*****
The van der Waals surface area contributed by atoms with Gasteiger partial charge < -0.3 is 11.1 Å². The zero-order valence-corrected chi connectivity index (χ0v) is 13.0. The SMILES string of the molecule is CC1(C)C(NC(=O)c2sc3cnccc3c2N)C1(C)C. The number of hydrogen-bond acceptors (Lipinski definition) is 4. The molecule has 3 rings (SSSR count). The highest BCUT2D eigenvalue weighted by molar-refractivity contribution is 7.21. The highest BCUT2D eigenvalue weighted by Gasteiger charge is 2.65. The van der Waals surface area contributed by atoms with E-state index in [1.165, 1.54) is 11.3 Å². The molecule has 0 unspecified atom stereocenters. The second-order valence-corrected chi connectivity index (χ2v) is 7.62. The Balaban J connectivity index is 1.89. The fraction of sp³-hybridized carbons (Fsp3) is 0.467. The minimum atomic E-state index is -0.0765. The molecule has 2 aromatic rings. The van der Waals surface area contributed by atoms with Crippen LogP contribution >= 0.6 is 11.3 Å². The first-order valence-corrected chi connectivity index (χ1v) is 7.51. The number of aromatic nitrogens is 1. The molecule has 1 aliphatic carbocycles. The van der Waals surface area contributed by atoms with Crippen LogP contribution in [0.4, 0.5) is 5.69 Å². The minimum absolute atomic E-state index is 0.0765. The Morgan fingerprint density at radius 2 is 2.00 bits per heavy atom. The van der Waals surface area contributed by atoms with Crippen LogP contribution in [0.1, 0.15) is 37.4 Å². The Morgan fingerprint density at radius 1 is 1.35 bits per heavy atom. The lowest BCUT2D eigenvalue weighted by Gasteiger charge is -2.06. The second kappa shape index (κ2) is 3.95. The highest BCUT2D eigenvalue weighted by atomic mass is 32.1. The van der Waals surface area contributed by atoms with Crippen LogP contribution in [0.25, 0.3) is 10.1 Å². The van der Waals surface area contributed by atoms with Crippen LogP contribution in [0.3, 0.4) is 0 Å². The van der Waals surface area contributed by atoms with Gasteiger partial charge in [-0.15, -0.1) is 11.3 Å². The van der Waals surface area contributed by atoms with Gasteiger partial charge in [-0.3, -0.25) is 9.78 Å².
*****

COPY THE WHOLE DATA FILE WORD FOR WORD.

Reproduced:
The van der Waals surface area contributed by atoms with Gasteiger partial charge < -0.3 is 11.1 Å². The zero-order valence-corrected chi connectivity index (χ0v) is 13.0. The SMILES string of the molecule is CC1(C)C(NC(=O)c2sc3cnccc3c2N)C1(C)C. The number of hydrogen-bond acceptors (Lipinski definition) is 4. The molecule has 3 rings (SSSR count). The highest BCUT2D eigenvalue weighted by molar-refractivity contribution is 7.21. The highest BCUT2D eigenvalue weighted by Gasteiger charge is 2.65. The van der Waals surface area contributed by atoms with E-state index in [1.165, 1.54) is 11.3 Å². The molecule has 0 unspecified atom stereocenters. The second-order valence-corrected chi connectivity index (χ2v) is 7.62. The Balaban J connectivity index is 1.89. The fraction of sp³-hybridized carbons (Fsp3) is 0.467. The minimum atomic E-state index is -0.0765. The molecule has 2 aromatic rings. The van der Waals surface area contributed by atoms with Crippen LogP contribution >= 0.6 is 11.3 Å². The first-order valence-corrected chi connectivity index (χ1v) is 7.51. The number of aromatic nitrogens is 1. The molecule has 1 aliphatic carbocycles. The van der Waals surface area contributed by atoms with Crippen LogP contribution in [0.4, 0.5) is 5.69 Å². The minimum absolute atomic E-state index is 0.0765. The Morgan fingerprint density at radius 2 is 2.00 bits per heavy atom. The van der Waals surface area contributed by atoms with Crippen LogP contribution in [0.1, 0.15) is 37.4 Å². The Morgan fingerprint density at radius 1 is 1.35 bits per heavy atom. The lowest BCUT2D eigenvalue weighted by Gasteiger charge is -2.06. The second kappa shape index (κ2) is 3.95. The highest BCUT2D eigenvalue weighted by atomic mass is 32.1. The van der Waals surface area contributed by atoms with Crippen LogP contribution in [0.25, 0.3) is 10.1 Å². The van der Waals surface area contributed by atoms with Crippen LogP contribution in [0.3, 0.4) is 0 Å². The van der Waals surface area contributed by atoms with Gasteiger partial charge in [-0.15, -0.1) is 11.3 Å². The van der Waals surface area contributed by atoms with Gasteiger partial charge in [-0.3, -0.25) is 9.78 Å².